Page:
Positron emission tomography scanning in essential blepharospasm

John B. Kerrison, Jack L. Lancaster, Frank E. Zamarripa, Londe A. Richardson, John C. Morrison, David E.E. Holck, Kurt W. Andreason, Sean M. Blaydon, Peter T. Fox

Producción científica: Articlerevisión exhaustiva

66 Citas (Scopus)

Resumen

PURPOSE: To localize in the brain using positron emission tomography neuroimaging with 18fluorodeoxyglucose [PET (18FDG)] differences in glucose metabolism between patients with essential blepharospasm (EB) and controls. DESIGN: Prospective case-control study. METHODS: Positron emission tomography neuroimaging with 18fluorodeoxyglucose was performed in 11 patients with EB and 11 controls matched for age and gender. Global analysis of images was used to localize differences in glucose metabolism between groups. RESULTS: Multiple cortical and subcortical abnormalities were observed in EB patients in comparison with controls. Cortical areas with the largest and most significant clusters of increased glucose uptake were the inferior frontal gyri, right posterior cingulate gyrus, left middle occipital gyrus, fusiform gyrus of the right temporal lobe, and left anterior cingulate gyrus. Cortical areas with the largest and most significant clusters of decreased glucose uptake were the inferior frontal gyri, ventral to the area of increased glucose metabolism. Subcortical abnormalities, consisting of increased glucose uptake, involved the right caudate and consisting of decreased glucose uptake, involved the left inferior cerebellar hemisphere and thalamus. CONCLUSIONS: Global analysis of positron emission tomography neuroimaging with 18fluorodeoxyglucose neuroimaging in EB patients in comparison with controls demonstrates a pattern of abnormalities involving several cortical and subcortical areas that control blinking, including the inferior frontal lobe, caudate, thalamus, and cerebellum.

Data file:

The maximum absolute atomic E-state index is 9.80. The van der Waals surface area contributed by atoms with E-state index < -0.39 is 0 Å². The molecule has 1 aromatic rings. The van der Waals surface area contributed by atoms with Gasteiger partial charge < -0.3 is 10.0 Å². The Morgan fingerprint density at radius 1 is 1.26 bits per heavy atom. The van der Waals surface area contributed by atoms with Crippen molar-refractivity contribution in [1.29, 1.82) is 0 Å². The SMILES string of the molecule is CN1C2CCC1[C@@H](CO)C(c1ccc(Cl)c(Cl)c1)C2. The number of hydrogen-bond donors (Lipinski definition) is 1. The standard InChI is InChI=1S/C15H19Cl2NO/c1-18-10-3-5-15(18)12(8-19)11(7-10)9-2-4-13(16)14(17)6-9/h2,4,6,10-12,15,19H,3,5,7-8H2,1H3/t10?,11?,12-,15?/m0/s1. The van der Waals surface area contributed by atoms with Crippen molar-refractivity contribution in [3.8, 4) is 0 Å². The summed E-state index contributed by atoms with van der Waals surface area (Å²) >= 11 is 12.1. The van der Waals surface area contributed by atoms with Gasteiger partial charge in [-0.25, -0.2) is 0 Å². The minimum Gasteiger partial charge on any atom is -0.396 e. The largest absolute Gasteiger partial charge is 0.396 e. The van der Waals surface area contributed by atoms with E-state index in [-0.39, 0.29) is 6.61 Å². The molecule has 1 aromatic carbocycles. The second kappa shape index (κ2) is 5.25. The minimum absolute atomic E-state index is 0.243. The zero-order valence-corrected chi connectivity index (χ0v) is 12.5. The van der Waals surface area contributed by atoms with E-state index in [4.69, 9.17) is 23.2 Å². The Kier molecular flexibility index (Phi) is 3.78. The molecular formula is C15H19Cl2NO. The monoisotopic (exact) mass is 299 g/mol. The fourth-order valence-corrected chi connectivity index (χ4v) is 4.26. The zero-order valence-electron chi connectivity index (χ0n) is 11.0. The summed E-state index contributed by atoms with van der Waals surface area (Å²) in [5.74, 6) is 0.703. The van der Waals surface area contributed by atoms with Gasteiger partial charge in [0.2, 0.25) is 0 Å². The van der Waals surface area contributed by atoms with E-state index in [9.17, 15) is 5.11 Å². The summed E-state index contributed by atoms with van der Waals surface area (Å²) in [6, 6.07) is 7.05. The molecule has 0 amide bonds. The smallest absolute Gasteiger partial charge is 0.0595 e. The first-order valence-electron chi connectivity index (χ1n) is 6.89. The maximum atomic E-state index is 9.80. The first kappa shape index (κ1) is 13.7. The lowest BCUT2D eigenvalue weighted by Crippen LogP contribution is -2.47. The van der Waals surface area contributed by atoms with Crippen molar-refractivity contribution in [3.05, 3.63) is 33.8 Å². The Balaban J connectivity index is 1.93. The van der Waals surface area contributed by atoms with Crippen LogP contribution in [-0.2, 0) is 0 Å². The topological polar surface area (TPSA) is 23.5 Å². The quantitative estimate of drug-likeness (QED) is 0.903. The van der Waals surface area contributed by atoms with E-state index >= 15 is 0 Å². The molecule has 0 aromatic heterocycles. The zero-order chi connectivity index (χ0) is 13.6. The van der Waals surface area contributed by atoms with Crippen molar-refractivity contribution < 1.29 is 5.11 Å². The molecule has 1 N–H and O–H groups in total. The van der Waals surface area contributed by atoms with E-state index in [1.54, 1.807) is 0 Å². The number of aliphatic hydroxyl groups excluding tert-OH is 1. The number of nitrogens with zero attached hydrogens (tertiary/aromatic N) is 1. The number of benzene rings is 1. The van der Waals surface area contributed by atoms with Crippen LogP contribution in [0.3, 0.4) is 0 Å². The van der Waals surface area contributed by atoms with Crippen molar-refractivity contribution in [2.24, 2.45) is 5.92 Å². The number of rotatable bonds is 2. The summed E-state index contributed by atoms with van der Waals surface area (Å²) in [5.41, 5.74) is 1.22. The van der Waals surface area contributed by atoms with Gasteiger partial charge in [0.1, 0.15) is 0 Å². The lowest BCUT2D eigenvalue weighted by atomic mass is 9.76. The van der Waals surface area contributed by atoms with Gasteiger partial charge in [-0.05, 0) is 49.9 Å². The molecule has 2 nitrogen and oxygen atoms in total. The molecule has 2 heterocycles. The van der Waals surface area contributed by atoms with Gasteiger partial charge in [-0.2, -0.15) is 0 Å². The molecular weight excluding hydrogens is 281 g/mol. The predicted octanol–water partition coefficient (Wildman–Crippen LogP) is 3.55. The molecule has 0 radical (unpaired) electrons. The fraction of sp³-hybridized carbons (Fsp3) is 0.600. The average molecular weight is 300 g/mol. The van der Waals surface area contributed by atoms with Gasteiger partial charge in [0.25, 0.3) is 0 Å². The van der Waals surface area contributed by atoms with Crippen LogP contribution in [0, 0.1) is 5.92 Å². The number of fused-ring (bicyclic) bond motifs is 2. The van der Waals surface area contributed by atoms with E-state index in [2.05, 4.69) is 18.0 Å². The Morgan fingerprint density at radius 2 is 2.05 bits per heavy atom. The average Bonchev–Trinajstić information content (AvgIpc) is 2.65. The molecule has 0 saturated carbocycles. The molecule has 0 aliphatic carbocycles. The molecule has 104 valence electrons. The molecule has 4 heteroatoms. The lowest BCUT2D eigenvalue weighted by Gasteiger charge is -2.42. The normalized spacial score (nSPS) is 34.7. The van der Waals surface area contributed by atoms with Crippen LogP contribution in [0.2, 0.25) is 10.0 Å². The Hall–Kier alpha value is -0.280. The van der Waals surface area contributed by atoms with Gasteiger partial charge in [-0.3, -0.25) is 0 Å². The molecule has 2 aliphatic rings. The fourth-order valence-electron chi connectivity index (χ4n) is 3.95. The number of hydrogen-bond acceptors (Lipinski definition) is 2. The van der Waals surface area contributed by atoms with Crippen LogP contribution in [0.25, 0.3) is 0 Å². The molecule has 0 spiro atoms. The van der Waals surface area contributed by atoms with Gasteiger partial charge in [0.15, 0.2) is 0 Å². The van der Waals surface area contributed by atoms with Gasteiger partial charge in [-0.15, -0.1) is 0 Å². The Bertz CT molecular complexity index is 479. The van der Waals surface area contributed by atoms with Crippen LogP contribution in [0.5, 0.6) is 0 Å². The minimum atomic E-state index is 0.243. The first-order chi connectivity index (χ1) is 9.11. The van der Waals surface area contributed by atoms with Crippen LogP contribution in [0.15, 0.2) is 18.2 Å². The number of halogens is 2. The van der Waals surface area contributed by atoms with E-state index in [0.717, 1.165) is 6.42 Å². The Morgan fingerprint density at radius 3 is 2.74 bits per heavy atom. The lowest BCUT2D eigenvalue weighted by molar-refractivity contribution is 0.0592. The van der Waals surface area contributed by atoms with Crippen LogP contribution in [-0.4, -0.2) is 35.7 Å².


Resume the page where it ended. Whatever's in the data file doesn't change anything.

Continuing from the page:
Idioma originalEnglish (US)
Páginas (desde-hasta)846-852
Número de páginas7
PublicaciónAmerican journal of ophthalmology
Volumen136
N.º5
DOI
EstadoPublished - nov 2003

ASJC Scopus subject areas

  • Ophthalmology

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